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Crasher Kirwan update…

February 5, 2011

Richard Frederick Kirwan from his war service pay book

Regular readers (are there any out there?) will recall that I introduced my great-uncle (my grandfather’s brother) Richard Frederick ‘Dick’ ‘Crasher’ Kirwan in a previous post, in which in the course of writing I discovered a disturbing news item (or series of news items, actually).  This led to the first update, in which I recorded that I’d discovered a Courtmartial record that tied in with the date of the disturbing events described in the newspaper articles.  I’m currently waiting for the Army to clear the record for public consumption, so that I can order it.

So in the meantime I decided to do a bit of investigation into the second marriage of Crasher Kirwan.  I’d found details of the first marriage, and a news item that confirmed the third, but all I had of the second was a next of kin record in his army pay book and a newspaper court notice of their divorce.

I went into the WA Births Deaths and Marriages registry and applied for the certificate.  The staff in there couldn’t have been more helpful.  And then I waited three working days to collect the certificate.  I had to do it that way, because the marriage was just on the wrong side of the historical index cut off year.

How I knew about the marriage to Grace. The 'friend' becomes wife number 3

It turns out that Richard Frederick Kirwan married Grace Mercedes Williams at the South Perth Methodist Manse on 17 April 1940, by Special License before John F. Whittle.  Grace Mercedes Williams was 28, a spinster, a dressmaker and was born in Wellington New Zealand (one of my favourite places).  Her father was recorded as Frank Williams, gardener, and her mother was recorded as Minyonette Maude Tullett.

Richard was 30, a divorcee (his divorce was recorded as ‘Decree Absolute July 20th 1938 Perth WA’ but then at the bottom of the certificate is a note that says “In column 5 for ‘July 20’ read ‘8 March’ John F Whittle Sept 25th 1940” – what the?)

Richard recorded his parents as Nicholas Wade Kirwan, Drover and Daisy Hanna.  This is interesting because Daisy wasn’t her name.  On every certificate where she records her own name, her name is Marion.  Members of her family told me in the early 1990s that they had only ever heard her referred to in the family as Marion. They had never heard her referred to as Daisy, not even as a nickname.

The headstone records her as Marion Daisy Kirwan. Death certificate just says 'Daisy Kirwan'

And yet the death notice in the newspaper when she died, her funeral notice, her death certificate and her gravestone and the burial register all record her as Daisy.  Apparently Richard believed this was her name too – it appears he could only have come to that understanding from his father.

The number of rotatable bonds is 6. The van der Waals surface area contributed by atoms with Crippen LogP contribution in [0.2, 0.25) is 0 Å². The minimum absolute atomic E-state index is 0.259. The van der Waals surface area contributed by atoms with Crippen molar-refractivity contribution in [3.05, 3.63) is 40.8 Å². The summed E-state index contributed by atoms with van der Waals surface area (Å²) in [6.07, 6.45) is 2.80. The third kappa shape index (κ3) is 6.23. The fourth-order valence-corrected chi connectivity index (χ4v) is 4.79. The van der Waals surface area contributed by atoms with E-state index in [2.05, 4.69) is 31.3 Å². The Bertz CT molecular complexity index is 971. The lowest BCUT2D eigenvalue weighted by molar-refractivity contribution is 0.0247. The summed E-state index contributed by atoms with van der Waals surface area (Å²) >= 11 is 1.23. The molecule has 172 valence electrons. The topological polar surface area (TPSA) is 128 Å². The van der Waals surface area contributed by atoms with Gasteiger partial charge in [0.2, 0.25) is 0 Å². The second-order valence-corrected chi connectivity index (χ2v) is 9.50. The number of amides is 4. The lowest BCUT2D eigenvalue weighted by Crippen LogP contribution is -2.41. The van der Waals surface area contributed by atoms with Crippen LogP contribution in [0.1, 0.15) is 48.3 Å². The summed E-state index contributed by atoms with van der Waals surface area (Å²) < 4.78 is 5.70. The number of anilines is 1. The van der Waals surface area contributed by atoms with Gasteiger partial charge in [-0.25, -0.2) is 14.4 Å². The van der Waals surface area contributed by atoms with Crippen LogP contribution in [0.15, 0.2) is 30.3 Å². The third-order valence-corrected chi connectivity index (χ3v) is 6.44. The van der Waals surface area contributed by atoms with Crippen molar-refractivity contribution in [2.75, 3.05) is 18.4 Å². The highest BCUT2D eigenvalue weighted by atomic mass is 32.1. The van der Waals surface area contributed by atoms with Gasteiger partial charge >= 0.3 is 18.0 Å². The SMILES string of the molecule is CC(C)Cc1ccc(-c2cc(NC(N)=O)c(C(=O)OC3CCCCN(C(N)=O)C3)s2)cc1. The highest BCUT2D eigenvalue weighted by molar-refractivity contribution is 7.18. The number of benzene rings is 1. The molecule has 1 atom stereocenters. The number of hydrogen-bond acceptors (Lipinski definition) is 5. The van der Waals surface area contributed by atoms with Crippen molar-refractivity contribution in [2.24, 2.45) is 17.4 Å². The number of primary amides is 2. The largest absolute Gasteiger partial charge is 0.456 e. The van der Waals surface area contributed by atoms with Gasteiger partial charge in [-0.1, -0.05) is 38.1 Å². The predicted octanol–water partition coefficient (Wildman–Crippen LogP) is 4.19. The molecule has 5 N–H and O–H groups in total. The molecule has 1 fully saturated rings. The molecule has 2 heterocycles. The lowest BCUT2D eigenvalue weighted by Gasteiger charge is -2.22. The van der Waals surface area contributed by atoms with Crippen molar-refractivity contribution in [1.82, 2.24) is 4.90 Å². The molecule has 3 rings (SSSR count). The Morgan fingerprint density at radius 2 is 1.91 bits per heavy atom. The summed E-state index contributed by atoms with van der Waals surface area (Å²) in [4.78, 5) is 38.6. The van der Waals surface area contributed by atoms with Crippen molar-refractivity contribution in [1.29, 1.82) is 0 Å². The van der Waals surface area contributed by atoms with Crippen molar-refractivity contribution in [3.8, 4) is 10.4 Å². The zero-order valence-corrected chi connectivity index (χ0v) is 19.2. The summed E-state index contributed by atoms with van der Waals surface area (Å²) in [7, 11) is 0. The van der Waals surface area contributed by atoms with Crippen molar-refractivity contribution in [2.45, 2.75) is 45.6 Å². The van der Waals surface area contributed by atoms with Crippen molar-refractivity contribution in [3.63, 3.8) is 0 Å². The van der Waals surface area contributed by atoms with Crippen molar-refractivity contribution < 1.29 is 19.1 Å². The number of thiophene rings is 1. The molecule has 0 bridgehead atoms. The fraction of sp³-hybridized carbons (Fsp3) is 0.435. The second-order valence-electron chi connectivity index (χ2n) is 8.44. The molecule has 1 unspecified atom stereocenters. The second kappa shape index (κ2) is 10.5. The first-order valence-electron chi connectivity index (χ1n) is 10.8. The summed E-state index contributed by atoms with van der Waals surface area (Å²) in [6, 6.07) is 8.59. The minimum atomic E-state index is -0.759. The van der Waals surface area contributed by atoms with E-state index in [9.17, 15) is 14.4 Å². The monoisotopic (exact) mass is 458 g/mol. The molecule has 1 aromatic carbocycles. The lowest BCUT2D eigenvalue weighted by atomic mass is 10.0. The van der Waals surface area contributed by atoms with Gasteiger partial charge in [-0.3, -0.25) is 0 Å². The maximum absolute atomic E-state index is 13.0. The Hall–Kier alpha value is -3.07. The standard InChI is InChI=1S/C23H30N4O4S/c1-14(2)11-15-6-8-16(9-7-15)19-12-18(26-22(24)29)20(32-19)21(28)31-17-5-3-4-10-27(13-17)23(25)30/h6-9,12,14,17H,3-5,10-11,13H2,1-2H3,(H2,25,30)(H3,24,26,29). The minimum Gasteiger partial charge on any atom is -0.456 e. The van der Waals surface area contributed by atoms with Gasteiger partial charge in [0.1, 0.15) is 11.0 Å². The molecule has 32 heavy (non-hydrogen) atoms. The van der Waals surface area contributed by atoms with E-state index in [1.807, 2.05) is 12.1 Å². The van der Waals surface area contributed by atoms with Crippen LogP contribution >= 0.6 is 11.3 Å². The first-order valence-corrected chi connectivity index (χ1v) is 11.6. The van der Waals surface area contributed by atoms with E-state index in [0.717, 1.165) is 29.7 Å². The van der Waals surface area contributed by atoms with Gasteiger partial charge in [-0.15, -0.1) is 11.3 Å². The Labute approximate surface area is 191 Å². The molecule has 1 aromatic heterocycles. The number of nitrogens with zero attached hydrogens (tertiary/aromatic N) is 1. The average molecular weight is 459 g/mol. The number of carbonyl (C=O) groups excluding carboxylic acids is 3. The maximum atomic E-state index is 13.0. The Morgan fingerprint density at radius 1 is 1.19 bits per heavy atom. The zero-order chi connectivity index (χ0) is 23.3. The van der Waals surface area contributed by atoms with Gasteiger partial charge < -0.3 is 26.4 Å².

Richard’s occupation is ‘Private AIF’, and his Residence is recorded as ‘Claremont Showground’.  This is interesting.  I wasn’t aware that anyone ever lived at the Claremont Showground, but perhaps it was used as a military barracks during wartime.

There is another notice at the top of the certificate which records:  “NB No 16/44 This Marriage No Perth 863/40 was Dissolved by Decree Absolute of the Supreme Court of Western Australia on the 6th of December, 1944 Registered No. 240/44 Petitioner Husband”. According to the court notice in the newspaper the divorce was on the grounds of ‘adultery with Allen King’.  That article is dated 13 June 1944 and refers to Divorce Petitions granted in the Supreme Court ‘yesterday’.  If they were applications, the  March date in the correction is certainly incorrect.  If they were Decree Absolute, then the original date cited in the certificate is also wrong.  Obviously newspapers are never wrong 🙂

Witnesses at the wedding of Richard and Grace were GE Peck and N Whittle.

The presence of the surname Peck was particularly interesting to me, because my great-great grandmother was Emily Bertha Eliza Peck.  It would be  an interesting coincidence indeed if my grandmother’s relative was present at my grandfather’s brother’s wedding.  But it’s possible.  My grandmother and grandfather were married by then.

Was N. Whittle related to the Minister/District Registrar who signed the certificate and the note at the bottom recording the correct divorce date?  If so, were one of the couple friends with the South Perth Methodist Minister, or was this his wife, standing in as a witness as a matter of convenience?

I have never researched family history in New Zealand, so that was a new adventure.

Grace Mercedes Williams was born c. 1912/13 – this date derived from her age at marriage (28 in 1940) and the age at death, from the Metropolitan Cemetery Board entry I found previously, which I suspected was the right one – for Grace Mercedes King – died 9 January 1990 aged 78 years.  King was the surname of the man she was accused of committing adultery with – the grounds for Richard Kirwan divorcing her in 1944.  I will now apply for her death certificate to be sure.